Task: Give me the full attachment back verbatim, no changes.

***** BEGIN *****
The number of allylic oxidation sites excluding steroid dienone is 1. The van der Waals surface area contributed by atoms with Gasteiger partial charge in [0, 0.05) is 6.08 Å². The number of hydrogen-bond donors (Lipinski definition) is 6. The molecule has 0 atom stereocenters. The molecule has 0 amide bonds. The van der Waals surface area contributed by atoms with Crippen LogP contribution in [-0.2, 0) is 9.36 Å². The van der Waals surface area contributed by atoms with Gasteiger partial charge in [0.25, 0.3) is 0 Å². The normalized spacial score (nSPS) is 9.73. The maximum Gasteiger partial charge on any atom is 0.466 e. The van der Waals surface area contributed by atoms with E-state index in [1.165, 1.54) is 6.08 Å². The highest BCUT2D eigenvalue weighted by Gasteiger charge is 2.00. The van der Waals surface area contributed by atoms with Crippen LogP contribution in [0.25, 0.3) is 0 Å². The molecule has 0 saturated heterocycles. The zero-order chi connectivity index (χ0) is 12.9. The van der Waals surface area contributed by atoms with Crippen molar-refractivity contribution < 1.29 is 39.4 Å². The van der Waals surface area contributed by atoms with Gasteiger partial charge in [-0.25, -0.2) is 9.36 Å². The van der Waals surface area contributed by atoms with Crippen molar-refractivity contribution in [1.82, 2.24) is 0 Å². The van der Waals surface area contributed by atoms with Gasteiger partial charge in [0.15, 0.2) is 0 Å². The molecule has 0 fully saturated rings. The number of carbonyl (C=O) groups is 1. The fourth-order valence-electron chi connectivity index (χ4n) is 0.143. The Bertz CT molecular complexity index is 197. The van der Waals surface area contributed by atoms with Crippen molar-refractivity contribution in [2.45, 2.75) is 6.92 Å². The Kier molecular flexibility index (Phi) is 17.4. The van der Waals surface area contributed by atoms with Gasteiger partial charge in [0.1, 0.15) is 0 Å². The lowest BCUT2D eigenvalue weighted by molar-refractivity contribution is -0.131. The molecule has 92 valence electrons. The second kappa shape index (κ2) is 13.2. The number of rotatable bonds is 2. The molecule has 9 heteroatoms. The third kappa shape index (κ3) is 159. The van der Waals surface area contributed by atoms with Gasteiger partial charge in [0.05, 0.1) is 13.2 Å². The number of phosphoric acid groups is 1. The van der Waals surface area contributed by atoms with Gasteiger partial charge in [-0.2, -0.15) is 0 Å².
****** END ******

The number of allylic oxidation sites excluding steroid dienone is 1. The van der Waals surface area contributed by atoms with Gasteiger partial charge in [0, 0.05) is 6.08 Å². The number of hydrogen-bond donors (Lipinski definition) is 6. The molecule has 0 atom stereocenters. The molecule has 0 amide bonds. The van der Waals surface area contributed by atoms with Crippen LogP contribution in [-0.2, 0) is 9.36 Å². The van der Waals surface area contributed by atoms with Gasteiger partial charge in [0.25, 0.3) is 0 Å². The normalized spacial score (nSPS) is 9.73. The maximum Gasteiger partial charge on any atom is 0.466 e. The van der Waals surface area contributed by atoms with E-state index in [1.165, 1.54) is 6.08 Å². The highest BCUT2D eigenvalue weighted by Gasteiger charge is 2.00. The van der Waals surface area contributed by atoms with Crippen LogP contribution in [0.25, 0.3) is 0 Å². The molecule has 0 saturated heterocycles. The zero-order chi connectivity index (χ0) is 12.9. The van der Waals surface area contributed by atoms with Crippen molar-refractivity contribution < 1.29 is 39.4 Å². The van der Waals surface area contributed by atoms with Gasteiger partial charge in [-0.25, -0.2) is 9.36 Å². The van der Waals surface area contributed by atoms with Crippen molar-refractivity contribution in [1.82, 2.24) is 0 Å². The van der Waals surface area contributed by atoms with Gasteiger partial charge in [0.15, 0.2) is 0 Å². The molecule has 0 fully saturated rings. The number of carbonyl (C=O) groups is 1. The fourth-order valence-electron chi connectivity index (χ4n) is 0.143. The Bertz CT molecular complexity index is 197. The van der Waals surface area contributed by atoms with Crippen molar-refractivity contribution in [2.45, 2.75) is 6.92 Å². The Kier molecular flexibility index (Phi) is 17.4. The van der Waals surface area contributed by atoms with Gasteiger partial charge in [0.1, 0.15) is 0 Å². The lowest BCUT2D eigenvalue weighted by molar-refractivity contribution is -0.131. The molecule has 92 valence electrons. The second kappa shape index (κ2) is 13.2. The number of rotatable bonds is 2. The molecule has 9 heteroatoms. The third kappa shape index (κ3) is 159. The van der Waals surface area contributed by atoms with Gasteiger partial charge in [0.05, 0.1) is 13.2 Å². The number of phosphoric acid groups is 1. The van der Waals surface area contributed by atoms with Gasteiger partial charge in [-0.2, -0.15) is 0 Å².